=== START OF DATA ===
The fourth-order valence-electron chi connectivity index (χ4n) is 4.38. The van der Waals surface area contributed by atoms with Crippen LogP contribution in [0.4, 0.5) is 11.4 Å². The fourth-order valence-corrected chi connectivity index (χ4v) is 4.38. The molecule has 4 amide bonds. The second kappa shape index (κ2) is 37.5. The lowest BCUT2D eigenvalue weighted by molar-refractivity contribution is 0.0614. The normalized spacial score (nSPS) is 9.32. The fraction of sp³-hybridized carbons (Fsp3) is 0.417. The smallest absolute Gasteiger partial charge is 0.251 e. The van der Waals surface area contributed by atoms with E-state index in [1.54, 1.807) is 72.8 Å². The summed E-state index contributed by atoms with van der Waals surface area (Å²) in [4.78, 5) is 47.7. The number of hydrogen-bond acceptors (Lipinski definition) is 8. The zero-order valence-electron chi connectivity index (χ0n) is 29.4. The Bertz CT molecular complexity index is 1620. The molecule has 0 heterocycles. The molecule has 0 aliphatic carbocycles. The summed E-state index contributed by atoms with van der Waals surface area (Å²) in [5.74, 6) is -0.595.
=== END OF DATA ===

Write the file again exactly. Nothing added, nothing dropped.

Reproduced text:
The fourth-order valence-electron chi connectivity index (χ4n) is 4.38. The van der Waals surface area contributed by atoms with Crippen LogP contribution in [0.4, 0.5) is 11.4 Å². The fourth-order valence-corrected chi connectivity index (χ4v) is 4.38. The molecule has 4 amide bonds. The second kappa shape index (κ2) is 37.5. The lowest BCUT2D eigenvalue weighted by molar-refractivity contribution is 0.0614. The normalized spacial score (nSPS) is 9.32. The fraction of sp³-hybridized carbons (Fsp3) is 0.417. The smallest absolute Gasteiger partial charge is 0.251 e. The van der Waals surface area contributed by atoms with E-state index in [1.54, 1.807) is 72.8 Å². The summed E-state index contributed by atoms with van der Waals surface area (Å²) in [4.78, 5) is 47.7. The number of hydrogen-bond acceptors (Lipinski definition) is 8. The zero-order valence-electron chi connectivity index (χ0n) is 29.4. The Bertz CT molecular complexity index is 1620. The molecule has 0 heterocycles. The molecule has 0 aliphatic carbocycles. The summed E-state index contributed by atoms with van der Waals surface area (Å²) in [5.74, 6) is -0.595.